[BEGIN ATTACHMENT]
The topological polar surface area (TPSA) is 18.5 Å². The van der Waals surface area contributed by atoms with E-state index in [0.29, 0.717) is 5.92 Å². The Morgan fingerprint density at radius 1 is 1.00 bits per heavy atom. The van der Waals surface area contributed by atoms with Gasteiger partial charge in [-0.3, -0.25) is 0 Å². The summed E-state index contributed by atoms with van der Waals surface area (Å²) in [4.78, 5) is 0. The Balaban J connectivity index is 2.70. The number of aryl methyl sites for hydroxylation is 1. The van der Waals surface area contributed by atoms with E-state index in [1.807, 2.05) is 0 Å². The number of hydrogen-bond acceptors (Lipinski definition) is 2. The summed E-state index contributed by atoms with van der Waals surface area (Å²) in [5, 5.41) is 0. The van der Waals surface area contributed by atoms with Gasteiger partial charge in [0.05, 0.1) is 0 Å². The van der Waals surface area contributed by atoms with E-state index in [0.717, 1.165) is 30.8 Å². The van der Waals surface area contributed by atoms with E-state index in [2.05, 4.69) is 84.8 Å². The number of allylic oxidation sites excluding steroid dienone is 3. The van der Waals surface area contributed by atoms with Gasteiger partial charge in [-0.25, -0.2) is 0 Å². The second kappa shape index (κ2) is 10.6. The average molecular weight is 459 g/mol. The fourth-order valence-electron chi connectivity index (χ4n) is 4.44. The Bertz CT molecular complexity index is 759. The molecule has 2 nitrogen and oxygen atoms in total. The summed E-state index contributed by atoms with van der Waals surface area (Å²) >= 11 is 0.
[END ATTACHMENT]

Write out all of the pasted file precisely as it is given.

The topological polar surface area (TPSA) is 18.5 Å². The van der Waals surface area contributed by atoms with E-state index in [0.29, 0.717) is 5.92 Å². The Morgan fingerprint density at radius 1 is 1.00 bits per heavy atom. The van der Waals surface area contributed by atoms with Gasteiger partial charge in [-0.3, -0.25) is 0 Å². The summed E-state index contributed by atoms with van der Waals surface area (Å²) in [4.78, 5) is 0. The Balaban J connectivity index is 2.70. The number of aryl methyl sites for hydroxylation is 1. The van der Waals surface area contributed by atoms with E-state index in [1.807, 2.05) is 0 Å². The number of hydrogen-bond acceptors (Lipinski definition) is 2. The summed E-state index contributed by atoms with van der Waals surface area (Å²) in [5, 5.41) is 0. The van der Waals surface area contributed by atoms with Gasteiger partial charge in [0.05, 0.1) is 0 Å². The van der Waals surface area contributed by atoms with E-state index in [0.717, 1.165) is 30.8 Å². The van der Waals surface area contributed by atoms with E-state index in [2.05, 4.69) is 84.8 Å². The number of allylic oxidation sites excluding steroid dienone is 3. The van der Waals surface area contributed by atoms with Gasteiger partial charge in [-0.25, -0.2) is 0 Å². The second kappa shape index (κ2) is 10.6. The average molecular weight is 459 g/mol. The fourth-order valence-electron chi connectivity index (χ4n) is 4.44. The Bertz CT molecular complexity index is 759. The molecule has 2 nitrogen and oxygen atoms in total. The summed E-state index contributed by atoms with van der Waals surface area (Å²) >= 11 is 0.